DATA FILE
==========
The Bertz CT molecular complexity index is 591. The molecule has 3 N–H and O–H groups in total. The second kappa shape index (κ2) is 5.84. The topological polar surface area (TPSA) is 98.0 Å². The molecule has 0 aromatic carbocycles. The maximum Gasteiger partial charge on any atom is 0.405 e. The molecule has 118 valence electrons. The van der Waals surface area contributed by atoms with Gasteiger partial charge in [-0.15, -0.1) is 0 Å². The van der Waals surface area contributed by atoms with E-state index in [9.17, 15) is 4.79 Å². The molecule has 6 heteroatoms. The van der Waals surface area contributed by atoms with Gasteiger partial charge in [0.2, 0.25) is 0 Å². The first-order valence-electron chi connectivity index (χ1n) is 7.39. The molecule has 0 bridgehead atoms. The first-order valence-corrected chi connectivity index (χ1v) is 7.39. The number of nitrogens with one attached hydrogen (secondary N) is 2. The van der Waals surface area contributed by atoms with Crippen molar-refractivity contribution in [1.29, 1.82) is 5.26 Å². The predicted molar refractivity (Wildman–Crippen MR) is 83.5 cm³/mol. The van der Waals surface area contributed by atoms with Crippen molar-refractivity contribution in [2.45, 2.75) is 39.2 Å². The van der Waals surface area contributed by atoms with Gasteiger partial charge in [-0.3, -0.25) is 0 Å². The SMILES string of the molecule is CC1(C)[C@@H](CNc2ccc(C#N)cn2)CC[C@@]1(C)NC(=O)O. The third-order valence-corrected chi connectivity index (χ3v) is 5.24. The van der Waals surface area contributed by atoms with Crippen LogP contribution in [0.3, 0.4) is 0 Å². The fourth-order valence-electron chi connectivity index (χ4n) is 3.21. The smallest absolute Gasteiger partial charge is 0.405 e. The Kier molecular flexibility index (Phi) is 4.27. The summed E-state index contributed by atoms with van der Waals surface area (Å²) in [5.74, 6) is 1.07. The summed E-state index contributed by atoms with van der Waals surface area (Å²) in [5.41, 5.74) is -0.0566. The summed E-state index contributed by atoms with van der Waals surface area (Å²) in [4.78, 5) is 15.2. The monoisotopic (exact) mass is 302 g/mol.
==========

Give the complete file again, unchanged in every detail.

The Bertz CT molecular complexity index is 591. The molecule has 3 N–H and O–H groups in total. The second kappa shape index (κ2) is 5.84. The topological polar surface area (TPSA) is 98.0 Å². The molecule has 0 aromatic carbocycles. The maximum Gasteiger partial charge on any atom is 0.405 e. The molecule has 118 valence electrons. The van der Waals surface area contributed by atoms with Gasteiger partial charge in [-0.15, -0.1) is 0 Å². The van der Waals surface area contributed by atoms with E-state index in [9.17, 15) is 4.79 Å². The molecule has 6 heteroatoms. The van der Waals surface area contributed by atoms with Gasteiger partial charge in [0.2, 0.25) is 0 Å². The first-order valence-electron chi connectivity index (χ1n) is 7.39. The molecule has 0 bridgehead atoms. The first-order valence-corrected chi connectivity index (χ1v) is 7.39. The number of nitrogens with one attached hydrogen (secondary N) is 2. The van der Waals surface area contributed by atoms with Crippen molar-refractivity contribution in [1.29, 1.82) is 5.26 Å². The predicted molar refractivity (Wildman–Crippen MR) is 83.5 cm³/mol. The van der Waals surface area contributed by atoms with Crippen molar-refractivity contribution in [2.45, 2.75) is 39.2 Å². The van der Waals surface area contributed by atoms with Gasteiger partial charge in [-0.3, -0.25) is 0 Å². The SMILES string of the molecule is CC1(C)[C@@H](CNc2ccc(C#N)cn2)CC[C@@]1(C)NC(=O)O. The third-order valence-corrected chi connectivity index (χ3v) is 5.24. The van der Waals surface area contributed by atoms with Crippen LogP contribution in [0.3, 0.4) is 0 Å². The fourth-order valence-electron chi connectivity index (χ4n) is 3.21. The smallest absolute Gasteiger partial charge is 0.405 e. The Kier molecular flexibility index (Phi) is 4.27. The summed E-state index contributed by atoms with van der Waals surface area (Å²) in [5.74, 6) is 1.07. The summed E-state index contributed by atoms with van der Waals surface area (Å²) in [5.41, 5.74) is -0.0566. The summed E-state index contributed by atoms with van der Waals surface area (Å²) in [4.78, 5) is 15.2. The monoisotopic (exact) mass is 302 g/mol.